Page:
This is a companion discussion topic for the original entry at https://biologos.org/blogs/ted-davis-reading-the-book-of-nature/the-bible-rocks-and-time-christians-and-an-old-earth-conclusion
I am not afraid of the evidence. I am, however, afraid of said interpretation of the evidence that runs contrary to what the word of God plainly states
What do you mean?
There is only one legitimate interpretation of the evidence: that the earth is old. Attempts to reinterpret the evidence to fit it into six thousand years result in some of the most spectacularly bizarre and absurd workarounds imaginable, such as accelerated nuclear decay that would vaporise the entire planet if it were even possible.
As Christians we need to approach this honestly. The only way that the earth can be six thousand years old is if it were created with overwhelming evidence for 4.5 billion years of history that never happened – the “omphalos” hypothesis.
There is a Biblical basis for understanding long ages: 2 Peter 3:8 and Psalm 90:4. There is no Biblical basis whatsoever for understanding the evidence for a fictitious history that omphalos proposes.
I am sure blacks and whites thought the same with OJ’s glove
I didn’t follow the OJ Simpson case, so I had to consult Wikipedia to figure out what on earth you were talking about. However, having done so, I’ve noted a couple of differences that render your analogy invalid:
- The glove was just one piece of evidence. There are hundreds of thousands of evidences for an ancient earth.
- Neither side had to plead absurdities as extreme as accelerated nuclear decay in order to maintain their position on the glove.
(2 Peter 3:8) Ya…that’s just a misapplication of a verse. 2 Peter is not a creation verse. It is a verse pertaining to the coming of Christ. Furthermore that verse cancels itself out, because 1000 is as one as one is a thousand. Furthermore even if we use that verse, the world will be thousands of years old; not billions. You have violated a hermeneutical principle. We don’t look for obscure verses in scripture in order to run in opposition to another verse. You are doing the same thing prosperity preachers do, my friend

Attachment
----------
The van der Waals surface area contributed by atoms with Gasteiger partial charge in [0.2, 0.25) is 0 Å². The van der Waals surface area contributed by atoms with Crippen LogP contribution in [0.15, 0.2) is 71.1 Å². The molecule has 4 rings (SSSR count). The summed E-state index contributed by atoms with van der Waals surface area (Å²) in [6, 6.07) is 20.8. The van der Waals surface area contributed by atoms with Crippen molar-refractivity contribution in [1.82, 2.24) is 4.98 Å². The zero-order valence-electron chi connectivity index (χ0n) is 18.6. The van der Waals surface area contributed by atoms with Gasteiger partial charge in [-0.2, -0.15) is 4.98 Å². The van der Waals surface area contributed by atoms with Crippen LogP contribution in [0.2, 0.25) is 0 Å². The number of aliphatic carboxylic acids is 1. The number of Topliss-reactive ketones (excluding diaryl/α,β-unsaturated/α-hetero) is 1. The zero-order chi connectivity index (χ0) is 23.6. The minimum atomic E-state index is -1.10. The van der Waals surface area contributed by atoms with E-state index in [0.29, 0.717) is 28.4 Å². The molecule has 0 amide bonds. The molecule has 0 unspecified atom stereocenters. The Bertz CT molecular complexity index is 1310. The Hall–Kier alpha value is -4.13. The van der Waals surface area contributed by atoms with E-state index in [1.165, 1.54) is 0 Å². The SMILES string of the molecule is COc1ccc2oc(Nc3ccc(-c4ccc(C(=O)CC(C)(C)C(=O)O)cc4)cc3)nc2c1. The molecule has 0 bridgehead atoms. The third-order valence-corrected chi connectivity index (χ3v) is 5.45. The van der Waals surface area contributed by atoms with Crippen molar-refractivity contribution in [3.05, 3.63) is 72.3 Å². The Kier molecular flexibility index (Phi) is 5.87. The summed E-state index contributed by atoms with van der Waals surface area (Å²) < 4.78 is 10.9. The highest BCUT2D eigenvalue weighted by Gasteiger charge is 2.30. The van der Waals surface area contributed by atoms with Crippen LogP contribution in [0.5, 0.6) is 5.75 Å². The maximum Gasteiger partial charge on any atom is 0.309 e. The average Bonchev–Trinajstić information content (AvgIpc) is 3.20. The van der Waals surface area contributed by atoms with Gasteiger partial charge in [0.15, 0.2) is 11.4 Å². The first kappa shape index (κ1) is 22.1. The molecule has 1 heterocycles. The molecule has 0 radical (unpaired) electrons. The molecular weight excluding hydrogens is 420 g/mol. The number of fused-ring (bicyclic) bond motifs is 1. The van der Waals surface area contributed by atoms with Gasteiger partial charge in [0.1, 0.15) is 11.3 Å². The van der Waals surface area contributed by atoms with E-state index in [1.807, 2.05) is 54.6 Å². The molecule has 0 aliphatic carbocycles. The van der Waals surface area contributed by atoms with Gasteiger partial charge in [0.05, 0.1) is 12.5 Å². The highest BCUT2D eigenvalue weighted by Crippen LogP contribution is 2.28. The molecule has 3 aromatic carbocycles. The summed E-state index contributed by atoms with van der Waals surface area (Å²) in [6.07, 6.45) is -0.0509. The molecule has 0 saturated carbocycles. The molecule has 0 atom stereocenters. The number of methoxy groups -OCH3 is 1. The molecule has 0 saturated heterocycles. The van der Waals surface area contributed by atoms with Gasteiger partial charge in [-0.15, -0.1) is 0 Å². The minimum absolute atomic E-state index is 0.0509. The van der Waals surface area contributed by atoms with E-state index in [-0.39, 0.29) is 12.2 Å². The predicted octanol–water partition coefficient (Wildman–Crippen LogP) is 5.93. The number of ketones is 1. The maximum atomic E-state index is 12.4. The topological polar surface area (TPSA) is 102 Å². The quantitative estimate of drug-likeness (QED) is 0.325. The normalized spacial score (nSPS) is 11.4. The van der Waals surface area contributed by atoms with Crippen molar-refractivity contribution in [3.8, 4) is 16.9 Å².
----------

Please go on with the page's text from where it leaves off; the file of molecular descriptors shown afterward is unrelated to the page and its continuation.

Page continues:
Yep, you are the classic case in point.
Just curious, do you generally read the articles before you comment on them?
You’re just copying and pasting from Answers in Genesis here, and they completely miss the point.
First, although neither 2 Peter 3 nor Psalm 90 are primarily about creation, they do both refer to it. Read 2 Peter 3:4-5 and Psalm 90:2 in particular.
Secondly, to say that “the world would be thousands of years old, not billions” is to completely miss the point of these verses. 1000 years is merely an example, not a specific exact quantity, to illustrate the point that God’s days do not correspond to our days. A day with the Lord can be any length in our time at all.
Third, even if your points still stood, at least 2 Peter 3:8 and Psalm 90:4 give us something in the Bible by which to understand long ages. As I said, the only alternative is the creation of evidence for a false history, and in support of that, the Bible gives us nothing.
I never said that I didn’t have a presupposition, my friend